Sweet Briar College is going to battle with the proverbial “slippery slope,” arming students with skills needed to negotiate the business world and the ethical and moral conflicts that come with it. After the scandals that rocked Enron, WorldCom and Arthur Andersen, among others, professors in Sweet Briar’s business management program thought it was more important than ever to make ethics “stick.”
To accomplish this, they’ve added a half-hour ethics credit to each of the core courses in the business management program. The two-hour classes are held once a week for four consecutive weeks and are tailored to each core course. For example, financial accounting classes study ethical problems associated with being or dealing with accountants, while marketing students might develop strategies for dealing with a misused or defective product.
The hope is that this repeated exposure to ethics will result in lessons that last long after graduation.
Former corporate lawyer Tom Loftus and business professor Suzanne Calvert teach the ethics sections. One thing Loftus said business students need to understand is the source of ethical problems. “People don’t say, ‘Hey, I think I’m going to be a criminal and break the law,’ but you get into situations where your happiness and your successful career depends on pleasing your boss,” he explained.
“Your boss has to hit his numbers and the whole culture is saying, ‘Let’s hit our numbers, let’s hit our numbers,’ and this is what happens at an Enron or a WorldCom. You get tunnel vision and you’re with a lot of other very bright people who say, ‘Oh yeah, this is alright, we’re bending the rules a little bit. This will be OK. This is cool.’ ”
But it’s not just legal knowledge; students need to know themselves, Loftus said, adding that two questions can simplify things when faced with an ethical dilemma: “Would you be proud if your mother knew you were doing this? Or would you care if it was on the front page of the Wall Street Journal?”
Sweet Briar’s business management program grew out of its business certificate program, which was expanded in 2004 thanks to a $37,000 grant from the James S. Kemper Foundation. Business professor Bill Hostetler was already using hands-on projects and simulations to teach real-world experience in the certificate program, so a good foundation was there. All it lacked was an ethics component and the answer to one question: How do you teach ethics in a way that won’t put everyone to sleep?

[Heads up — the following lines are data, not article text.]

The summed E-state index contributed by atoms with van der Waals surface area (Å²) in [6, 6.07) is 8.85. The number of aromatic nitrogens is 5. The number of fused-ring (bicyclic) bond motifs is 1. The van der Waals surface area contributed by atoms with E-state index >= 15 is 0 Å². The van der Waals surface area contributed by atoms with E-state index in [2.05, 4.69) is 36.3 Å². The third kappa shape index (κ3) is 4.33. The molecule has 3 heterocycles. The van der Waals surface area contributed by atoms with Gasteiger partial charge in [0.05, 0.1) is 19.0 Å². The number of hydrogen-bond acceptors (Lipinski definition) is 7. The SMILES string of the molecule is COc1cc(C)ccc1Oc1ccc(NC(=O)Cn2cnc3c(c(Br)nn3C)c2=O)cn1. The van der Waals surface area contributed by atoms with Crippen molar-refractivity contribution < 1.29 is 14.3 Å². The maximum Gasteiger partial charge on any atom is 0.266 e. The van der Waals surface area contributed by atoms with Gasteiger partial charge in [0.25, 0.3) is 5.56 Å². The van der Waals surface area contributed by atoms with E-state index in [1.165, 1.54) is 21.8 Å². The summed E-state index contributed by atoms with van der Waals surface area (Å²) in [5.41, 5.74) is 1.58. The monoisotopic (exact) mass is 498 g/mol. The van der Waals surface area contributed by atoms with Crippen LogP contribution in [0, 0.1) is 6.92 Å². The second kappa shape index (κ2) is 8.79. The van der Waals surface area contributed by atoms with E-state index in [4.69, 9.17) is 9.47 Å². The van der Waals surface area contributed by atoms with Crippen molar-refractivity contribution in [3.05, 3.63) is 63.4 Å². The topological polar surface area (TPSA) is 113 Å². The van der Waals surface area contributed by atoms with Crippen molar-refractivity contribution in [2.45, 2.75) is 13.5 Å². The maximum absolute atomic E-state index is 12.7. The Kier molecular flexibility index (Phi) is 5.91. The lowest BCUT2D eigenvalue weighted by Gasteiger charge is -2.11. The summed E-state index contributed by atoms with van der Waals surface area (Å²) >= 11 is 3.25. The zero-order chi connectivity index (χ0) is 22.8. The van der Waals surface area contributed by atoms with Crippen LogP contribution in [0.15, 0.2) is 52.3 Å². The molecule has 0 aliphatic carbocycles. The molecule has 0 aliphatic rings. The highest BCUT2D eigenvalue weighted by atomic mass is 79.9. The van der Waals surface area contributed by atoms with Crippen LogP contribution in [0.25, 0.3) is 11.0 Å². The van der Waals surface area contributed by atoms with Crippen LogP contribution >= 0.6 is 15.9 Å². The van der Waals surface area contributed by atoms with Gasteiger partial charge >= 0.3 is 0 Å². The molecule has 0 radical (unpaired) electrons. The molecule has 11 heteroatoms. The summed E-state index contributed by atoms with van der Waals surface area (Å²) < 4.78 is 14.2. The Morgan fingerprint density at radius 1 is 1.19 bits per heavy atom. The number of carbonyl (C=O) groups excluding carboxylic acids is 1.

To help answer this question, Hostetler recruited Loftus and the two brainstormed, coming up with several possibilities. “When we wrote the grant we thought of perhaps doing a two-semester sequence, something partnering with the philosophy department, coming off a very formal, rigorous study of morals and ethics and leading into business,” Loftus said. “But the more Bill thought about that the more he thought that was not the way to do it.”
During the 2004-2005 senior seminar, Hostetler tried teaching a semester-long ethics class and found it largely ineffective. “It bores the heck out of people” he said, and it all sounded the same after a few sessions.
Hostetler and Loftus also considered tasking professors with adding ethics to their curricula but that wasn’t the answer either. It wasn’t practical to ask a professor with a full syllabus to cut into his or her class time to add business ethics.
What they needed, Hostetler concluded, was an ethics specialist who could drop in periodically and teach ethics. Loftus, who also has degrees in anthropology and economics, became the most logical candidate. Hostetler suggested Loftus be a sort of roving ethicist, spending a couple of weeks with each class. However, this approach was still problematic, because professors would still lose valuable class time.
In the end, the answer came from a variety of sources, including one in their own back yard. “They do these honors variants here at Sweet Briar,” Loftus said. “You take a three-hour lecture course and then you add a fourth hour where the students who are taking it for honors credit — as an honors variant — meet with faculty and go beyond what the other students are doing in that three hour section.”
A similar format was adopted and the new ethics classes started last fall. So far, things are looking good. “It was very effective,” Loftus said. “The students were very enthused; there was a lot of animated discussion, and it was very hands on. We did the in-class simulation and it was great.”
Indeed, its success is one more indicator that Hostetler, Loftus and the rest of the business faculty must be doing something right. After only two years, business management majors already outnumber those in psychology — formerly the most popular major among juniors and seniors — nearly two to one.
It is Sweet Briar’s hope that this marriage of liberal arts and business will produce 21st-century businesswomen with a broader world view. “The students still fulfill all of the [general education] requirements,” Loftus said. “They’re encouraged to double major [or] have a second minor. They’re encouraged very much to do a year aboard. It’s clearly a business program in a small, liberal arts college context.”